1980 – 1986 2wd 3.03 to NP435 transmission Swap
By Evan MacDonald
I did this swap on a 1980 F100, and it should be applicable to any 80-86 with a 3.03, and likely any column shifted truck. Also, any floor shift 4 speed could be substituted for the NP 435. I can’t guarantee that the details such as the speedometer gear will be the same though.
To do this swap, you will need
Once you have that done, start by draining the transmission. I thought I could get away without draining it like I could with a 4 speed, but when you remove the speedometer cable from the transmission you end up with a large hole in the side of the trans below the oil level.
While you are waiting for the oil to drain, remove the floor mat/carpet. You may be lucky enough to find the build sheet taped to the passenger’s side of the floor pan if the mat hasn’t been removed previously. I found the 80’s under there…
To start the disassembly, unplug the back up light wiring from the transmission and chassis harness. Disconnect the transmission shift linkage at the transmission, and pop it out of the grommets in the end of the steering column.
Then unhook the drive shaft at the rear axle (the nuts on the U-Joint U-Bolts are ï¿½") slide the slip yoke out of the transmission, and, remove the speedometer cable. If you haven’t already drained the transmission, you had better have something handy to catch the oil that will leak out.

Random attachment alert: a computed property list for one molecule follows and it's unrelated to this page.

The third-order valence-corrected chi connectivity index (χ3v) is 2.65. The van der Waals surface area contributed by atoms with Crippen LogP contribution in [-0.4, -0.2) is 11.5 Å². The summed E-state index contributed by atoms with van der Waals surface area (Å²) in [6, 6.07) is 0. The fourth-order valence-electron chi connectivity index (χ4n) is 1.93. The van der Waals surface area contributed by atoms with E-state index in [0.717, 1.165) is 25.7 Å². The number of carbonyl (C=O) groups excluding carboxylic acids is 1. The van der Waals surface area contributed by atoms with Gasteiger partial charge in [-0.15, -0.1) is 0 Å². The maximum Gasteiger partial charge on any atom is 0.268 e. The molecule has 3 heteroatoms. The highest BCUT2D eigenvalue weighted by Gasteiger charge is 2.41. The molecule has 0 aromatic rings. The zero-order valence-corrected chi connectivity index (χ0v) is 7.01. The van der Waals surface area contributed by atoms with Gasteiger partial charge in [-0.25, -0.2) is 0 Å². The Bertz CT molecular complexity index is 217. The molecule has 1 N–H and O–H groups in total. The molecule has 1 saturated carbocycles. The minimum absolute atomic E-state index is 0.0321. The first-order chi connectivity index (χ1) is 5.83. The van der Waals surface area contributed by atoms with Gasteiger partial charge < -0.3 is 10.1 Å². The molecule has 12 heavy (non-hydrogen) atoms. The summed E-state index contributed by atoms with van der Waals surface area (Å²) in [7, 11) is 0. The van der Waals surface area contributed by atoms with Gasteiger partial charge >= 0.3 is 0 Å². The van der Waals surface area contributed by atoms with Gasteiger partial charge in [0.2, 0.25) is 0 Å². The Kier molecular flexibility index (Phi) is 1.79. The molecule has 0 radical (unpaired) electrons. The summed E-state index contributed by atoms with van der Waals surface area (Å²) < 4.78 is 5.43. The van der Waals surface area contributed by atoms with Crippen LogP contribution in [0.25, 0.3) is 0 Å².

Once you have that done, support the engine and transmission separately, remove the bolts holding the transmission support to the transmission crossmember (a transmission jack or transmission adapter for a floor jack would come in handy here, although the 3.03 is manageable by hand) and remove the transmission crossmember (you only have to loosen bolts on the triangulation braces bolted to the top of the frame enough that you can get the crossmember out.) Once you have the crossmember out of the way, remove the transmission support, and then remove the 4 bolts (5/8th IIRC) holding the transmission to the bellhousing, move the transmission back so that the input shaft is clear of the bellhousing, lower it and slide it out from underneath the truck.
This would be a good opportunity to check and or change your clutch, but I won’t cover that here.
Take the floor plate, sit it in the dimple in the floor, (the 80-86 trucks have the floor stamped where the plate goes) and mark the boltholes with a marker. Once you have that done, drill the holes to suit the fasteners you are going to use to hold the plate down. Now comes the real fun part, mark out the floor about ï¿½" inside of the bolt holes, and, cut it out (I prefer my Sawz-All for this J) Once you have this completed, it’s time to start wrangling the NP 435; I really hope you have a tranny jack…